| Sasha Ryan
I'd like to share the aftercare advice I give my personal clients, which I have found to help keep their lashes looking amazing between fills.
Gently wash lashes regularly with the recommended foaming lash cleanser.
Clients may start washing their lashes as early as day one. Gone are the days of waiting 24-48hrs to get lashes wet, in fact it is now common practice to mist or even shampoo immediately after application to cure the adhesive and mitigate fume exposure.
I recommend a retail a foaming lash cleanser to my clientele. These are specially formulated for use with eyelash extensions, and takes the guesswork out of deciphering exhaustive ingredients lists on store-bought cleansers. I never recommend baby shampoo or a diluted baby shampoo mixture, for these reasons.
As a professional Lash Stylist, retailing and recommending a professional cleanser to help your clients protect their investment and personal eye hygiene is a must.
Don't be afraid of retailing to your clients! You wouldn't expect a Beauty Therapist to complete an amazing facial service then recommend their client to purchase Clean & Clear from the supermarket to cleanse their skin between facials as they walk out the door.
Do not use oil-based eye products, creams or ANY mascara.
As we know, oil-based products will break down the adhesive bond and cause premature lash loss. Oils can hide in a products ingredient list under a different name, even on some products labeled 'oil-free'. If your client is experiencing retention issues, check out what they are regularly using on their face to see if there's a hidden culprit.
Mascara for my clients is a firm 'no'. No to 'mascara made for eyelash extensions', no 'just on the very tips', No 'just the day before a fill'. If you've encountered a client who regularly wears mascara over their lashes, you will understand why. The product gums up the lash line, trashes volume fans and can never really be cleaned from the bases. Not good for eye hygiene or retention, and often you will spend a good part of an infill trying to remove it. Clearly explaining to your client early on why mascara and eyelash extensions do not mix will save you both a lot of time and money at future appointments.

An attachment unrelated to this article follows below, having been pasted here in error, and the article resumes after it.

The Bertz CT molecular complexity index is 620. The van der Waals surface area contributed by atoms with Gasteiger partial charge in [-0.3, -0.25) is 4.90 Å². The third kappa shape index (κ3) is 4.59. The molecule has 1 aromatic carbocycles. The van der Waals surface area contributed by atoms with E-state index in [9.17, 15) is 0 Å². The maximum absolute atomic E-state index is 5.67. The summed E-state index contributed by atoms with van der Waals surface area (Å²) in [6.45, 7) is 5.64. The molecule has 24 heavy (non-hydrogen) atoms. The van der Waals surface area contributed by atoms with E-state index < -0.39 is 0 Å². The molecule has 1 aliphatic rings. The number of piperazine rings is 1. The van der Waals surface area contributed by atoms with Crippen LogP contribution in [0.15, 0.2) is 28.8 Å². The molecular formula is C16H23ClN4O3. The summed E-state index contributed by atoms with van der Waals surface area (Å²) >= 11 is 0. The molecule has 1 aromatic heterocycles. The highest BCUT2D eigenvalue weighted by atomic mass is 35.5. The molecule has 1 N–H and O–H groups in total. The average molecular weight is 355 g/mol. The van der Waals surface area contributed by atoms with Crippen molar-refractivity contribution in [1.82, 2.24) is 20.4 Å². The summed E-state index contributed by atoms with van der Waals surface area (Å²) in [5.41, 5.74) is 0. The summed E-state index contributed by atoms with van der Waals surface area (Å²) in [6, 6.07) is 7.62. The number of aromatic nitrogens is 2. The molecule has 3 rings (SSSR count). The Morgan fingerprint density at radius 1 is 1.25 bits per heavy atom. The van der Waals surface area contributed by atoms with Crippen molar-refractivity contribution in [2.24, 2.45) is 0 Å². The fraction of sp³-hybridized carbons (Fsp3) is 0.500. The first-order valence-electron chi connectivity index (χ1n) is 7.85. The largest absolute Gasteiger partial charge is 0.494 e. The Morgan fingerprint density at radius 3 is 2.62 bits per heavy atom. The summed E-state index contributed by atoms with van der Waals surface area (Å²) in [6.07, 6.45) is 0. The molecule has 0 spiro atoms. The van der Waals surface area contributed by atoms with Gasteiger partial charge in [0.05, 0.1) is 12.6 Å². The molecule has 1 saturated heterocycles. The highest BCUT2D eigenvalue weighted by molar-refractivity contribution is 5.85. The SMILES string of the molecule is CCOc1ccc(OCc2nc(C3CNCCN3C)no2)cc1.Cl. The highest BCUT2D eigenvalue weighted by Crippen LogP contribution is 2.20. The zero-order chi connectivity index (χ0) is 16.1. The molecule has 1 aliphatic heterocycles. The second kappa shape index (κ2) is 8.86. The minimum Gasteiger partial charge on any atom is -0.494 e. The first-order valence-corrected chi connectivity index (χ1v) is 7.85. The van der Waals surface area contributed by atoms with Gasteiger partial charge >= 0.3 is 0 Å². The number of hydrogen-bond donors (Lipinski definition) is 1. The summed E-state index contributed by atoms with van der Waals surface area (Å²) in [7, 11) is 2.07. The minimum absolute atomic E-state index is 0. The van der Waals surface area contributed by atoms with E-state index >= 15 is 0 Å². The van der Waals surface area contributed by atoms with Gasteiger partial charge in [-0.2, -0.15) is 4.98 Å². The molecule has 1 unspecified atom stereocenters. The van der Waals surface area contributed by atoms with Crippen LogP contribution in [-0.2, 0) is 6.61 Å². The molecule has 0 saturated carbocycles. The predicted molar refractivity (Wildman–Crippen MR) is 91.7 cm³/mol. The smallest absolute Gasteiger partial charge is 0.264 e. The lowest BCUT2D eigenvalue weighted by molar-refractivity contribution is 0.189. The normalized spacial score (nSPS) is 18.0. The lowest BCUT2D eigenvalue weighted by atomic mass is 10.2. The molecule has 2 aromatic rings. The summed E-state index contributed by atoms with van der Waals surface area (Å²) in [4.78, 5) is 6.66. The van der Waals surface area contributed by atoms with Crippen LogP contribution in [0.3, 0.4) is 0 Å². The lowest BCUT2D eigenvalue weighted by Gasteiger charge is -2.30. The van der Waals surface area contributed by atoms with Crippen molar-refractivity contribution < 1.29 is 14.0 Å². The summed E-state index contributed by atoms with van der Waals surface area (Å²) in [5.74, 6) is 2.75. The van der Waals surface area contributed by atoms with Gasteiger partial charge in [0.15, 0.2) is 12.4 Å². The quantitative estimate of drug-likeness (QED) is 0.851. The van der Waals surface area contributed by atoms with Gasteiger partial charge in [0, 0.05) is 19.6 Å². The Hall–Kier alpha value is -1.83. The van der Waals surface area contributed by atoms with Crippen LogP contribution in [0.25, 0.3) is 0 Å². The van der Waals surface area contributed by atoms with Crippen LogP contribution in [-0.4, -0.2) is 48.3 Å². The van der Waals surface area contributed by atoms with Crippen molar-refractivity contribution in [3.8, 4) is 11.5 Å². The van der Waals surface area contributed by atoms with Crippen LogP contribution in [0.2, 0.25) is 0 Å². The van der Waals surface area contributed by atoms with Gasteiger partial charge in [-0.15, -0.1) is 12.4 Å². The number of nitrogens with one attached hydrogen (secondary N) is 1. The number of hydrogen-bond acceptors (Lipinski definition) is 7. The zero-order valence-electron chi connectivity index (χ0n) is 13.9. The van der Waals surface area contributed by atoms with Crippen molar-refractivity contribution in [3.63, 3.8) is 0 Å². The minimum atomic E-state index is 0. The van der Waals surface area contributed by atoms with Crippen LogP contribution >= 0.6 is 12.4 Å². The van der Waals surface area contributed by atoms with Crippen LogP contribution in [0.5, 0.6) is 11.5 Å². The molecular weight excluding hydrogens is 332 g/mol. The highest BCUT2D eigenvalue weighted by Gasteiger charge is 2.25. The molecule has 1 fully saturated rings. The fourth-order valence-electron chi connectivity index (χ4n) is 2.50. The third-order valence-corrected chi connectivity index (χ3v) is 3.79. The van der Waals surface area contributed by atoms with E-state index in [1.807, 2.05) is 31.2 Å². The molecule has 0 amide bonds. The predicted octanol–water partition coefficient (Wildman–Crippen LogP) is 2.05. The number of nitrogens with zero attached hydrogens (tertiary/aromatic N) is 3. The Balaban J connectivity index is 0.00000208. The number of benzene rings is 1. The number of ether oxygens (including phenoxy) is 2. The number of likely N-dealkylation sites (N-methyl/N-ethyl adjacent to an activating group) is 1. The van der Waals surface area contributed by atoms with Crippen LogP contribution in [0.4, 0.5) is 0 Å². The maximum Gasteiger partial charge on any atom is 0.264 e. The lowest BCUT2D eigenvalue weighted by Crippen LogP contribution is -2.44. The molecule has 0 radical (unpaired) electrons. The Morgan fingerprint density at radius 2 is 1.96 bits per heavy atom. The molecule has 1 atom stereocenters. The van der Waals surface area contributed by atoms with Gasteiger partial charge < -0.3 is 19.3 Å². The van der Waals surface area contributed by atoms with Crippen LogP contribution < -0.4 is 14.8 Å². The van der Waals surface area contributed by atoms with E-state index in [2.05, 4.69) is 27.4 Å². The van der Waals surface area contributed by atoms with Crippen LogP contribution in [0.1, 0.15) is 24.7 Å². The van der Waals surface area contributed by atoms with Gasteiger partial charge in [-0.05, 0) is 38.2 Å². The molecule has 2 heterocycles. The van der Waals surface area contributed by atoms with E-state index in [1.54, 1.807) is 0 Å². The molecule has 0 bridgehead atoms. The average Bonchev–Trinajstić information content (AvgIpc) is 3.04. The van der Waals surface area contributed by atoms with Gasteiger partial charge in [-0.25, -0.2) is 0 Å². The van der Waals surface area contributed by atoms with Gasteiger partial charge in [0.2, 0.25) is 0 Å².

Avoid exposing lashes to sources of heat such as steam, ovens, barbecues, hair dryers, lighters and saunas.
Eyelash extensions are made of Polybutylene Terephthalate (PBT), a thermoplastic which, while heat resistant, can melt, singe or lose its curl upon exposure to extreme heat. Asking a client to take extra care around heat sources may prevent an instance where an entire set needs to be removed and reapplied.
Rinse lashes well after activities such as swimming in chlorine or salt water, or after working out.
Similarly to oil, salt and chlorine will break down the cyanoacrylate bond and cause poor retention. Advising clients to rinse lashes with water after swimming or sweating will help them keeping their lashes looking amazing for as long as possible.
For serious gym junkies, a sweatband around their head will help keep the sweat off their lashes as much as possible.
Do not perm, tint or use an eyelash curler.
Being synthetic, eyelash extensions cannot be permed. Plus, they're already curly! If your client would like a curlier extension, offer to to try a different curl at their fill appointment.
Some clients are addicted to their eyelash curlers. Mechanical curlers will kink and pull at the extensions and heated curlers may melt them. Let them know a curler is no longer needed while wearing eyelash extensions.
While it is possible and quite easy to tint over extensions, I would prefer my client not go elsewhere for this service or attempt it themselves at home. No-one is going to be as gentle with their lashes as I am! Tinting can be done at the time of a lash infill, just make sure to cleanse, rinse and prime extremely well before applying extensions.
Be careful to avoid pulling on extensions or rubbing eyes.
There's nothing worse than realising you've been mindlessly tugging at your eyelash extensions and have just pulled out a natural lash (eek!). It's a tough habit to break but one that is important to reinforce regularly to clients.
Some of the worst lash damage I have seen was not from poor application, but from the client's regular pulling and plucking of their lashes. If you find a client is returning with sparse-looking lashes, but not many healthy natural lashes to fill, this is a clear sign they have been picking. They may need a gentle reminder to be mindful of pulling or tugging at their lashes.
See a trained lash technician to have your extensions removed.
Home removal remedies such as rubbing oil into eyelash extensions usually result in damaged lashes. Yes, oil will break down the adhesive, but it's a process and usually not as quick as the client would like, resulting in natural lashes being pulled out. Using the correct remover will break down the bond easily and painlessly.
Schedule touch-ups every 2-3 weeks
I've found 2-3 weeks to be the perfect time to keep lashes looking full and fresh. Any longer than 3 weeks and extensions are growing out, becoming unbalanced and weighing down the natural lash.
Pre-booking appointments will prevent missing out on their preferred appointment time and needing to go longer between fills. I like to encourage my clients to have at least 2 future appointments booked.
It's important to not only provide clients with this advice at the time of their first appointment, but to remind them regularly of how to care for their lashes and protect their investment.
Is there advice you give your clients that you don't see here? I'd love to hear about it!